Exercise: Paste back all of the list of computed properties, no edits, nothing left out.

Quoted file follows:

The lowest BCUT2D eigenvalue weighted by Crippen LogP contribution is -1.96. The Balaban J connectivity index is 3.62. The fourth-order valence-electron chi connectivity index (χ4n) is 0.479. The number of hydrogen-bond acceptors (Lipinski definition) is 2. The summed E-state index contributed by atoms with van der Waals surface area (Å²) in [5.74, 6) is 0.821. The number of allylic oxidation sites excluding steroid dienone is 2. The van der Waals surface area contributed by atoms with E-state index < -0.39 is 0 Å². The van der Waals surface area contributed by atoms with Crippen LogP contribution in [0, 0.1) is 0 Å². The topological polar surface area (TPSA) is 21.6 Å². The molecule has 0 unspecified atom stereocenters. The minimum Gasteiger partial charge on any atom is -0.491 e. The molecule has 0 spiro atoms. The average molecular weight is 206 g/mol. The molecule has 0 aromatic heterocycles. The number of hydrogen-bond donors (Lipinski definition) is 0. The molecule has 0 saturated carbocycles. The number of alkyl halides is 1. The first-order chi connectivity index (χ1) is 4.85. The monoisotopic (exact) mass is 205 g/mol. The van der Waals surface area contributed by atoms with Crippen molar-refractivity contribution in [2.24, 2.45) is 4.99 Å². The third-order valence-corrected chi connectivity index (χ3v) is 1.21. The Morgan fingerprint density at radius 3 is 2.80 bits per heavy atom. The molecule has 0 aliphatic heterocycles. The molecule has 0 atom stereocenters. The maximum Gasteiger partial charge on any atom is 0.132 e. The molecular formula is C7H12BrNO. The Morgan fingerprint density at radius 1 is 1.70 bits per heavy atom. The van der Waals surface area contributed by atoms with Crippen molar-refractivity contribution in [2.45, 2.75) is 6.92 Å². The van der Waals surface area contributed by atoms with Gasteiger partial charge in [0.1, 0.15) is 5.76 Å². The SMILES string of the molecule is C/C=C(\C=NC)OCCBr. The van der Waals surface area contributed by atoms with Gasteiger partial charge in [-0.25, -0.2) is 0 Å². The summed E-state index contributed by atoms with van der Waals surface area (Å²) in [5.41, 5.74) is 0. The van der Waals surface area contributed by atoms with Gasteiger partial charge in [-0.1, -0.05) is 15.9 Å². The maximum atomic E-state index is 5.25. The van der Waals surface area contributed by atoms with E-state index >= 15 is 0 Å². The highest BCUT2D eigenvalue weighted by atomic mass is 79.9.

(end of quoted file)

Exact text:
The lowest BCUT2D eigenvalue weighted by Crippen LogP contribution is -1.96. The Balaban J connectivity index is 3.62. The fourth-order valence-electron chi connectivity index (χ4n) is 0.479. The number of hydrogen-bond acceptors (Lipinski definition) is 2. The summed E-state index contributed by atoms with van der Waals surface area (Å²) in [5.74, 6) is 0.821. The number of allylic oxidation sites excluding steroid dienone is 2. The van der Waals surface area contributed by atoms with E-state index < -0.39 is 0 Å². The van der Waals surface area contributed by atoms with Crippen LogP contribution in [0, 0.1) is 0 Å². The topological polar surface area (TPSA) is 21.6 Å². The molecule has 0 unspecified atom stereocenters. The minimum Gasteiger partial charge on any atom is -0.491 e. The molecule has 0 spiro atoms. The average molecular weight is 206 g/mol. The molecule has 0 aromatic heterocycles. The number of hydrogen-bond donors (Lipinski definition) is 0. The molecule has 0 saturated carbocycles. The number of alkyl halides is 1. The first-order chi connectivity index (χ1) is 4.85. The monoisotopic (exact) mass is 205 g/mol. The van der Waals surface area contributed by atoms with Crippen molar-refractivity contribution in [2.24, 2.45) is 4.99 Å². The third-order valence-corrected chi connectivity index (χ3v) is 1.21. The Morgan fingerprint density at radius 3 is 2.80 bits per heavy atom. The molecule has 0 aliphatic heterocycles. The molecule has 0 atom stereocenters. The maximum Gasteiger partial charge on any atom is 0.132 e. The molecular formula is C7H12BrNO. The Morgan fingerprint density at radius 1 is 1.70 bits per heavy atom. The van der Waals surface area contributed by atoms with Crippen molar-refractivity contribution in [2.45, 2.75) is 6.92 Å². The van der Waals surface area contributed by atoms with Gasteiger partial charge in [0.1, 0.15) is 5.76 Å². The SMILES string of the molecule is C/C=C(\C=NC)OCCBr. The van der Waals surface area contributed by atoms with Gasteiger partial charge in [-0.25, -0.2) is 0 Å². The summed E-state index contributed by atoms with van der Waals surface area (Å²) in [5.41, 5.74) is 0. The van der Waals surface area contributed by atoms with Gasteiger partial charge in [-0.1, -0.05) is 15.9 Å². The maximum atomic E-state index is 5.25. The van der Waals surface area contributed by atoms with E-state index >= 15 is 0 Å². The highest BCUT2D eigenvalue weighted by atomic mass is 79.9.